Simple And Fun Ways To Practice Gratitude

- Keep a gratitude journal.  Get into the habit of writing down what you are thankful for either in the morning soon after you wake up or at night before you go to sleep.  Or both times – the more practicing of gratitude, the more joy!

- Say something out loud each day that you are grateful for.  Many families say a prayer at dinner, following it up by saying something you are grateful for is a fun way to practice gratitude – also you would be saying it aloud for your loved ones to hear and give them the chance to appreciate your gratitude.

- Tell your partner how you appreciate what they do, day in and day out, along with the small specifics.

- Put extra thought into showing your gratitude towards your partner.  Perhaps pick up a bouquet of flowers or plan to make them one of their favorite meals.

 

Small thoughtful gestures and a little everyday gratitude towards your partner can yield a great deal of happiness and help strengthen relationships.  Practicing gratitude is a joyful window into seeing what is going on in your spouse’s and children’s lives.

 

 

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Staying True To You in Relationships

Relationships can often be complex and yet remain wonderful at the same time. Having a connection with another person is a feeling that most people long for and search for. Finding it can often mean absorbing it like a sponge. A person loves the way it feels so much that they can often get consumed by it. What happens then?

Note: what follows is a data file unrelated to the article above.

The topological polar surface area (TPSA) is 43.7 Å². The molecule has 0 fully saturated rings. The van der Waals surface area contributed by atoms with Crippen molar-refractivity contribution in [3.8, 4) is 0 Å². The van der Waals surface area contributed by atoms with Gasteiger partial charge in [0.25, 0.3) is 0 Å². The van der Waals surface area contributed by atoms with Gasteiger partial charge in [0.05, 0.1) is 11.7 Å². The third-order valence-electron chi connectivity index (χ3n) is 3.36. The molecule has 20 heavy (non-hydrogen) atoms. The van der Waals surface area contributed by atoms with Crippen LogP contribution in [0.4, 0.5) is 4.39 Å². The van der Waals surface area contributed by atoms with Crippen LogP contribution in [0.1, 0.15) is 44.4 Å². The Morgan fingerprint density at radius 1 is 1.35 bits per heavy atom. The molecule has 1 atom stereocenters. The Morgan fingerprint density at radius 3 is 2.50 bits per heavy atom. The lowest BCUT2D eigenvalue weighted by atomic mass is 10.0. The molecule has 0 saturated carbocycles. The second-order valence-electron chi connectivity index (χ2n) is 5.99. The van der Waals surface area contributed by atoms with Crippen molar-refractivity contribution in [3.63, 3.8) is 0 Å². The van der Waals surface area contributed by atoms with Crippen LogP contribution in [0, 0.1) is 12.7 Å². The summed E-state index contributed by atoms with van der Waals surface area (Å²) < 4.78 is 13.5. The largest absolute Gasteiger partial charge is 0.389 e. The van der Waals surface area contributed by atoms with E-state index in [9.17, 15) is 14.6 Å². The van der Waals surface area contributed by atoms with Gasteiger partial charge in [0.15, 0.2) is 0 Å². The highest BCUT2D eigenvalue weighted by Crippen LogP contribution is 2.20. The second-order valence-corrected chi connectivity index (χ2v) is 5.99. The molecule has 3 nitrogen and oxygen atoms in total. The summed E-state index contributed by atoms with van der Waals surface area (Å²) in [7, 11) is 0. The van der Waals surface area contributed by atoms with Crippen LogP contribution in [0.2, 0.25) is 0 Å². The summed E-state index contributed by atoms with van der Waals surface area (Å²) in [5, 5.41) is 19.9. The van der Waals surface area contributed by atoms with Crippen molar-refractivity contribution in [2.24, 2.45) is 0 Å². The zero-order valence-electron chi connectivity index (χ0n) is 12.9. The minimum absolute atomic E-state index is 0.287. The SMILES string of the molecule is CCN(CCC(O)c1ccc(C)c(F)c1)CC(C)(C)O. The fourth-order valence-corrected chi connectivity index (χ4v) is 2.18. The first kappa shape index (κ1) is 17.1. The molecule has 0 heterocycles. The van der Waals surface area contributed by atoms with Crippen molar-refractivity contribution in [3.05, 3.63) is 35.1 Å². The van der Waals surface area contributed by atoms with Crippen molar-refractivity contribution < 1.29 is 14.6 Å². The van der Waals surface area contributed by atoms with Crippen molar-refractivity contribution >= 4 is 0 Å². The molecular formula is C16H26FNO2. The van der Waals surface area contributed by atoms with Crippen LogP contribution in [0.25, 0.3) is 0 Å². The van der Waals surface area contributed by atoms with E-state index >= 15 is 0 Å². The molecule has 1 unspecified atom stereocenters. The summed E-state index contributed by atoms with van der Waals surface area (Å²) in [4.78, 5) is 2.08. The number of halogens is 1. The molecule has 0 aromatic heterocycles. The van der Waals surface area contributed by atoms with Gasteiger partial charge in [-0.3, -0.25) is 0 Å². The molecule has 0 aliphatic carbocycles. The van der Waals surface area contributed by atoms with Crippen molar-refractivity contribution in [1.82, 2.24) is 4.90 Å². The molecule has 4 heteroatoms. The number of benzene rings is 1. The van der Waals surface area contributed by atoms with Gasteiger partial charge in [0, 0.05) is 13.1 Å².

The one mistake people often make when they get into a relationship is that they forget that there are two people within the relationship. One person can often forget that they have their own hopes and dreams as well. So they walk down a path doing what their partner loves, supporting their partner to the point that they forget about themselves, in the end forgetting who they are as an individual.

Taking some time for yourself to do the things that you love to do is not a bad thing. Each person needs their own time and their own space. You both need to do the things that you love and remember that even though you have separate goals it doesn’t mean that you can’t achieve them together.

Having personal goals within a relationship doesn’t spell D-O-O-M. In fact, maintaining those goals and going for them can actually make you a better person, which means a better partner within the relationship. Your goals can be large or small ones. It could be something as simple as you want to walk 7 miles a week. That doesn’t mean your partner has to be by your side for those 7 miles, although that would be a bonus. It means you have a personal goal that you want to accomplish because it will make you feel good, but most importantly it’s something that “you” want to achieve for yourself. Having personal goals enriches you as a person. Again, remember that when you are a better person for yourself then you are a better person for the relationship over all.